New York courts recently issued decisions involving the interplay between criminal and civil investigations. In People v. Trump Organization, No. 451685/2020 (N.Y. Sup.Ct. Feb. 17, 2022), the court denied a motion to quash subpoenas issued in a civil investigation while a parallel criminal investigation was occurring.
The attorney general initiated a civil investigation into whether members of the Trump family and the Trump Organization (respondents) have committed persistent fraud in their financial practices and disclosures. The attorney general also stated publicly that she had opened a criminal investigation as well as publicly stating that the attorney general’s office was assisting the Manhattan District Attorney’s office in its criminal investigation into the Trump Organization.
The attorney general issued subpoenas seeking evidence (both documents and testimony) from respondents in connection with the civil investigation. The respondents moved to quash or pause enforcement of the subpoenas until the conclusion of the criminal investigations. According to respondents, “the issuance of civil subpoenas while a criminal investigation is ongoing allows OAG [Office of Attorney General] to extract information from them under the guise of a civil proceeding without OAG’s having to offer them the immunity that a grand jury setting would afford them.”
The trial court noted that neither the attorney general nor the district attorney had subpoenaed the respondents to appear before a grand jury, and there is no evidence that absent the civil investigation, respondents would have been forced to appear before the grand jury in return for immunity. The court held that “respondents have an absolute right to refuse to answer questions that they claim may incriminate them” and pointed to the invocation of that right by Eric Trump (another member of the Trump family) more than 500 times during his deposition.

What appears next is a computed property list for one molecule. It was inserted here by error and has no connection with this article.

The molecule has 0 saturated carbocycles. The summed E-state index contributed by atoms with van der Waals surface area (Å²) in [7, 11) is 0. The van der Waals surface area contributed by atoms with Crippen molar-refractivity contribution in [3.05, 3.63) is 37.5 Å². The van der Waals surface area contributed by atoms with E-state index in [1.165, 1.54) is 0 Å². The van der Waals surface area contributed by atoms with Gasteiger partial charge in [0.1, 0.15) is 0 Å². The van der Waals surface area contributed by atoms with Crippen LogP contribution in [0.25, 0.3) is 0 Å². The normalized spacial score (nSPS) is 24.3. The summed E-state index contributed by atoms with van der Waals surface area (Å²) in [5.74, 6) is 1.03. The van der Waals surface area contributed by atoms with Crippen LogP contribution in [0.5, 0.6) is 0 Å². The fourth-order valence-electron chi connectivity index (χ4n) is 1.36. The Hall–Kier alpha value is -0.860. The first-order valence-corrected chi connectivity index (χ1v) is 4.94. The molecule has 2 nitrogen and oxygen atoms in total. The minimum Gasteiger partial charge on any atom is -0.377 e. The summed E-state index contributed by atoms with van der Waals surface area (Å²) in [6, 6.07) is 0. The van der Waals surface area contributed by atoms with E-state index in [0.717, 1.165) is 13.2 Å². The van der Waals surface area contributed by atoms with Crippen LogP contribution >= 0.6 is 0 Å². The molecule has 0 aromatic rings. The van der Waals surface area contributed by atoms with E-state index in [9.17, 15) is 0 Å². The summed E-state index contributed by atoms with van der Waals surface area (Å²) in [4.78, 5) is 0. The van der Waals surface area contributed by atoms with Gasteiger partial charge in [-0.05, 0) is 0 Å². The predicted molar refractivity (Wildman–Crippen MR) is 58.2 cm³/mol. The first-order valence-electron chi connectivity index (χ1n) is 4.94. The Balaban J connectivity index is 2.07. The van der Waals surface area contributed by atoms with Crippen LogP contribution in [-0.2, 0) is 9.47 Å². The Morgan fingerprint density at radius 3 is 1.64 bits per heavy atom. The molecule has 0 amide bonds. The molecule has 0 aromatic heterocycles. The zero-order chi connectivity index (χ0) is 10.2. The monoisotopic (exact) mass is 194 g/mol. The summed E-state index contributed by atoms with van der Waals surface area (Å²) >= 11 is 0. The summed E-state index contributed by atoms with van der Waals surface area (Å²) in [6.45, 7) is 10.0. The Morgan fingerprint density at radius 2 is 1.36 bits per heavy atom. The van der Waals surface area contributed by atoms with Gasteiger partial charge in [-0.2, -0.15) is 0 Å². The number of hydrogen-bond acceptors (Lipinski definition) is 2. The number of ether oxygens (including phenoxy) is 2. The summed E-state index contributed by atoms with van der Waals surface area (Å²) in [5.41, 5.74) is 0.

Respondents argued that United States v. Kordel, 397 U.S. 1 (1970) stated in dicta that certain situations involving parallel civil and criminal proceedings might present constitutional problems, including where the government brought a civil action solely to obtain evidence for its criminal prosecution and failed to tell the defendant that it was contemplating criminal prosecution. The trial court held that that situation did not arise here.
The court then turned to the respondents’ argument that public statements made by the attorney general show the “impropriety” of her investigation. The court held that the attorney general has “promptly and repeatedly” informed respondents that they could be subject to both civil and criminal prosecution. The court also observed that the attorney general’s investigation is not unsubstantiated, based on the court’s in camera review of previously subpoenaed documents. A discussion of other aspects of this decision can be found here.
The appellate court affirmed the trial court’s decision in People of New York v. Trump Organization, No. 2022-00814 (N.Y. App. Div. May 26, 2022). The court of appeals reiterated that the existence of a criminal proceeding does not prohibit civil discovery of related facts, during which a party may exercise its privilege against self-incrimination. Applying a slightly different lens, the court held that the subpoenas did not frustrate any right to testify with immunity. According to the court, “Individuals have no constitutional or statutory right to be called to testify before a grand jury under circumstances that would give them immunity from prosecution for any matter about which they testify.” The appellate court agreed that the public statements of the attorney general did not indicate that the attorney general is using the subpoenas in a civil investigation to obtain testimony in the criminal proceeding.